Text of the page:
I just feel like I’m destined for that. I prepared my whole life for that. I’m not just interested in writing about it and thinking about it and talking about it, I’m really interested in being part of this great adventure. I don’t know if I’ll make it or not. It’s a matter of how rapidly these things happen and how rapidly I will age, but given the chance, that would be my dream come true.
There’s a National Geographic article online somewhere, you can find it, I’m sure, about an explorer gene. There’s some evidence that there’s a gene in humans that makes people more likely to take risks and to explore. It doesn’t just mean exploring outer space. It could mean being a medical researcher or getting involved in extreme sports or something like that.
The idea in this article is, I think something like 20% of the population is estimated to have this genetic predisposition toward exploration and risk taking and it’s also the case that the gene doesn’t really get expressed if the person doesn’t live in a society that is supportive of exploration. It doesn’t work all the time unless it’s an environment that’s supportive.
But if there is such a gene, I think I have it. I think you have it. I mean, if you applied to Mars One, you’ve got to have it, I think.
Yeah, I mean, I’ve always liked exploring ideas and going to new places and doing new things. If I had the opportunity, I would definitely do that and, you know, I think it would be a peak experience for me.
Heidi: What would your ideal space colony look like?
Frank White: Well, back in the 1970s and 1980s, the way I got started on my current path in space was through Gerard K. O’Neill’s Space Studies Institute that was in Princeton, New Jersey. As you may know, that kind of space colony or space settlement, first of all, had a strong environmental component. It wasn’t on a planetary surface and I liked that because I’m very concerned with Mars. I’m very concerned with the human impact on the planet and the whole idea of the O’Neill settlement was to build it in free space, to use solar energy. Of course, O’Neill also had the idea of moving heavy industry off of the earth and that would be part of his plan.
I would start out by saying that idea appeals to me in terms of the physical configuration of it.
Also, they imagined a number around 5-10,000 people. O’Neill was very enamored of kind of small town government and he was very enamored of real democracy and representation on a small scale. I think that would be an ideal of mine.
The other thing is, I would want it to be a diverse representation of Earth’s population. There was a movie called Elysium that really portrayed the O’Neill space settlement concept in a negative way because the settlement became like a gated community and the vast majority of people were left on an earth that was going downhill fast, in terms of poverty, environmental degradation, and a lot of negative developments. Whereas wealthy, privileged people were living on Elysium and they were keeping anybody from Earth away.
The other part of it was they had this great medical care, almost like bringing people back from the brink of death and they didn’t want anybody else to have that. That would not be my ideal. I do not want to live like that. I don’t want to be separate from the vast majority of the human species. That would be important to me.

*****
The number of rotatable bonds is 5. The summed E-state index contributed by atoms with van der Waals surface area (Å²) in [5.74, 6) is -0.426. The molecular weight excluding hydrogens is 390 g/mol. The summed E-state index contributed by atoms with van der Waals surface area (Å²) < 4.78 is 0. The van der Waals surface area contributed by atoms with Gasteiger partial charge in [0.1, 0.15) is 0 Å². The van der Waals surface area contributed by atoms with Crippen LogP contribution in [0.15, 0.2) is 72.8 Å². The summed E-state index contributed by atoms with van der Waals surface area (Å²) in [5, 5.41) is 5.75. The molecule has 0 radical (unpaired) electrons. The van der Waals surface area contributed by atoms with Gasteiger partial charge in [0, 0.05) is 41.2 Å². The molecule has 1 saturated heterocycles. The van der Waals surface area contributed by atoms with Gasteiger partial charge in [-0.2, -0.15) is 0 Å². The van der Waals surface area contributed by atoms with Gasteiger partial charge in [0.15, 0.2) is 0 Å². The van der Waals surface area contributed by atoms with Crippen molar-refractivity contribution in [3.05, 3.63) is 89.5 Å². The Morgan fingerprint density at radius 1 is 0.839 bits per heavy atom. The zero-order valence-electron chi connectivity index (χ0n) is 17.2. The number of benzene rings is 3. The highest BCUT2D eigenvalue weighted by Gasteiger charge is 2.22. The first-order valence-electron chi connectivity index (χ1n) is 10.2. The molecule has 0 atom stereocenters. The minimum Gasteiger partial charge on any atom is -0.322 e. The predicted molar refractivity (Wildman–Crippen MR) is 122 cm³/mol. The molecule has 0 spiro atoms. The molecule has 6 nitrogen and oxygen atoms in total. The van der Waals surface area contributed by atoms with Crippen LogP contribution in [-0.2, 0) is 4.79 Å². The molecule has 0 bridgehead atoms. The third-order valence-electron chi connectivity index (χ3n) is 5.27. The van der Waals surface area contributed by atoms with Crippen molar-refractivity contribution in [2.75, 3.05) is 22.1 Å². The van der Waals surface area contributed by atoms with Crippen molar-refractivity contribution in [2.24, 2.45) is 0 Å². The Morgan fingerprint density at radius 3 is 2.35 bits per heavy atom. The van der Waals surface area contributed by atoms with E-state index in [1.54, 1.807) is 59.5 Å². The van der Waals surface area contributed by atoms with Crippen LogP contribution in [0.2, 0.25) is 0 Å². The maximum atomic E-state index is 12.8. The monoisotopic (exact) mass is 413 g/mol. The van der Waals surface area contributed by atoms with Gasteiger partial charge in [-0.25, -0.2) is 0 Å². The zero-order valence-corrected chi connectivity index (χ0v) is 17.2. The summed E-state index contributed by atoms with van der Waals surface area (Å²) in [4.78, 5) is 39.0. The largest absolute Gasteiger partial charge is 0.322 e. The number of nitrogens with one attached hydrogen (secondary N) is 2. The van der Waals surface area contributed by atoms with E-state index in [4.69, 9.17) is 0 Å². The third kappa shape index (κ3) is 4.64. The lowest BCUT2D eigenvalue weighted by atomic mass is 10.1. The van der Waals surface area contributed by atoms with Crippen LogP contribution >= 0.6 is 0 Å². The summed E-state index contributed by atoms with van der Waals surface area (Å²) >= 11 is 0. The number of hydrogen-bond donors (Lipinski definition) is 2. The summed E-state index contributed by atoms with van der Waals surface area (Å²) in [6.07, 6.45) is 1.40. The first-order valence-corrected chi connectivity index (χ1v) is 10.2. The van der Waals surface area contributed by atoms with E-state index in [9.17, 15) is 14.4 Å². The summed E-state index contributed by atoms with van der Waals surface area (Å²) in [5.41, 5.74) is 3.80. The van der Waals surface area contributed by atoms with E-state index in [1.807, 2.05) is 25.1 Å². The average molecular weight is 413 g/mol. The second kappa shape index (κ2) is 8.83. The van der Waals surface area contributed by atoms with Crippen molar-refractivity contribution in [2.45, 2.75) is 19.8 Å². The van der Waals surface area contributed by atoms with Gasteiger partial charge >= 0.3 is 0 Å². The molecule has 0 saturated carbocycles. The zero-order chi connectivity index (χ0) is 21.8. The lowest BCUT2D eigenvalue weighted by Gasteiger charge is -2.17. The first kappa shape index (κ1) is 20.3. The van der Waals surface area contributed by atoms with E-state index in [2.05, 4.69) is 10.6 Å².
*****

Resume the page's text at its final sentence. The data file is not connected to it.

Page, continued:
I think the whole idea of leaving the earth behind is anathema to me. As you may know, I’ve interviewed 31 astronauts directly and asked them about their experience. There was no astronaut I talked to who said “Well, what I got from being out there is we should just go out there and leave the earth behind.” Every astronaut I’ve interviewed has come to appreciate our home planet much more directly and much more emotionally and caring much more about preserving Mother Earth or Spaceship Earth, depending on what metaphor you like.
That would be important to me and I’d be one of those settlers who was always bringing the debates and conversations about policy back to benefiting the people of Earth and the life of Earth.
We can’t forget, this is not all just for humans. We have a diverse life, ecological set of life forms on the earth. It’s all interconnected, interwoven, and we have to look out for all these other life forms as well.
Heidi: Okay. Well, that’s all the questions I have. Anything you’d like to add?
Frank White: Well, I would only add, Heidi, that I think these conversations are super important. I don’t think the vast majority of people on Earth really understand the critical moment that we’re facing right now. We are actually making decisions, as you know. We are making decisions that are going to affect the future and many people think space exploration is science fiction, but it’s not. It’s really science fact right now and it’s not just about science, it’s about humanity.
I, personally, am very concerned that 500 years from now, my descendants will look back on this moment and they’ll say, “Frank White didn’t do his best to create a better civilization in outer space than we had on Earth,” and that my colleagues and I will be acknowledged for helping to get humanity off the planet but will be judged for how we did it and how we had an impact on the solar system. I want that judgment to be positive.
I’m trying to sound the alarm and involve everybody in this great adventure.
Heidi: Okay, awesome. Thank you very much.
Frank White: Thanks a lot. It was great talking to you.